CancerCare is sending $150 off the bat (bless them) and will reimburse for $300 in prescriptions, with their funding from AvonCares. Thanks to my sister-in-law and the social worker at the Breast Center, over $300 in receipts got sent off on Friday, so we’ll see how many of my pain and anti-nausea prescriptions they’ll actually cover.

The Copay Relief Fund is supposedly awarding $2000, with the final decision June 15, but it all seems to be in the works. They’ll pay for co-pays for prescriptions (past and future, which rocks) and for co-pays for doctor’s visits (also very good for reimbursement, but not so useful in the future because I’ve hit my insurance max-billed-out-of-pocket so I won’t have to pay future copays anyways). I doubt that I’ll be able to access half of the award, but ya never know. It’s good to have as back-up for worst-case scenarios, and I think it’s good for a whole year.

However, the Copay Relief Fund staff told me they do NOT cover co-insurance, when right now I have about $800 worth of co-insurance bills, with $400 or more expected. Let’s hope that some financial aid comes through for the co-insurance, because that’s the greatest need. Otherwise I’m going to be paying things off monthly for a very long time.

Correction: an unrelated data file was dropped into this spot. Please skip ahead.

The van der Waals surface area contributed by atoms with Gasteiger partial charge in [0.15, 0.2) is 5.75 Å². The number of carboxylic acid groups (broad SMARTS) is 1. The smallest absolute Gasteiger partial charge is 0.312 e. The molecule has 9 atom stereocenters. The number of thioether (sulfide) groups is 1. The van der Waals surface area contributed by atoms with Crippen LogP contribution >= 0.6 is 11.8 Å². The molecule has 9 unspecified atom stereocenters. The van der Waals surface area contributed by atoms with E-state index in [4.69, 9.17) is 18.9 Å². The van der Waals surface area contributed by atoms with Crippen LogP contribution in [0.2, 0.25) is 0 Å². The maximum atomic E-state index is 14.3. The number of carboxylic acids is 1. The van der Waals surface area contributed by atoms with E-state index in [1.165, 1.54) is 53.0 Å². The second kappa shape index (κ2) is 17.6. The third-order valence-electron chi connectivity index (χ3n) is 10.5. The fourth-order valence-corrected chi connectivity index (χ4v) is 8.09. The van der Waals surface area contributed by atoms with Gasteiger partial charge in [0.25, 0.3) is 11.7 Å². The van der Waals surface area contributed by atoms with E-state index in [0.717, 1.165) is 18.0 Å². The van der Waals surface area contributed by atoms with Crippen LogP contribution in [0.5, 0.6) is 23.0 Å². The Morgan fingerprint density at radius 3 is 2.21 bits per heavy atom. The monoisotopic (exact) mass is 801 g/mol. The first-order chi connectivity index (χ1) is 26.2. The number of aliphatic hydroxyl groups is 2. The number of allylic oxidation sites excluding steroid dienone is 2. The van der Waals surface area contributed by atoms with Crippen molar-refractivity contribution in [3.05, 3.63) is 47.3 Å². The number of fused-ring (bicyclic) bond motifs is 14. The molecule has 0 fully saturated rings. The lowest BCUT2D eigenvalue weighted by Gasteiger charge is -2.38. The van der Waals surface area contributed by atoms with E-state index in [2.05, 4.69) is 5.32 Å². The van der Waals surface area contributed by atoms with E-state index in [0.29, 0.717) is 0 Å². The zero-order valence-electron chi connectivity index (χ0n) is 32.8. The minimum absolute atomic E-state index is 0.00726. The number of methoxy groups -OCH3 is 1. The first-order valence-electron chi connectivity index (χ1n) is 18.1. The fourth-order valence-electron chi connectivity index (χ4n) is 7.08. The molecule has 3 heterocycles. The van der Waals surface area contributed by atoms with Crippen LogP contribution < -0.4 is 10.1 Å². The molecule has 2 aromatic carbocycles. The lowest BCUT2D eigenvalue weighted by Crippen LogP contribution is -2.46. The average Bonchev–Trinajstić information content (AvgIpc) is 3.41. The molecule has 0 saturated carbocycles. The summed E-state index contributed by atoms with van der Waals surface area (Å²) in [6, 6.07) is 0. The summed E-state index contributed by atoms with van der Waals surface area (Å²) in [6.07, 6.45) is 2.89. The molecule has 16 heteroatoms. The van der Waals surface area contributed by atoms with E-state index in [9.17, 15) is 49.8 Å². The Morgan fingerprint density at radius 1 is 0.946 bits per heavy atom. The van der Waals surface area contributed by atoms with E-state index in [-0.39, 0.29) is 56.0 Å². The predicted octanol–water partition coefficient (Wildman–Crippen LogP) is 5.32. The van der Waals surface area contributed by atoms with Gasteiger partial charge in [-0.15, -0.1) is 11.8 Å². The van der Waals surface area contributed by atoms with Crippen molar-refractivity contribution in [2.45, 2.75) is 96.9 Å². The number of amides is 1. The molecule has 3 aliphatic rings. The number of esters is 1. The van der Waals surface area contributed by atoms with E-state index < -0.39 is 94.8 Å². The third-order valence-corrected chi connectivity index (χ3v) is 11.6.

Also, the Patient Access Network (PAN) awarded me up to $7000, but it’s for such a specific purpose that I’ll be able to access maybe 1-5% of that – it’s only for chemo infusion drugs and my health insurance already covers that. Hopefully PAN will cover the co-insurance fees for the infusions at the very least. We’ll see.

Thank goodness for the financial aid awards; wish me the best on 4 more applications: Healthwell, Sensational in Survival, Modest Needs and Providence’s own financial aid. If you have ideas of other places to apply, let me know!

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Denial

The inside of my purse, after my head was shaved, after I took the “non-essentials” out:

bald heads don't need brushes ;)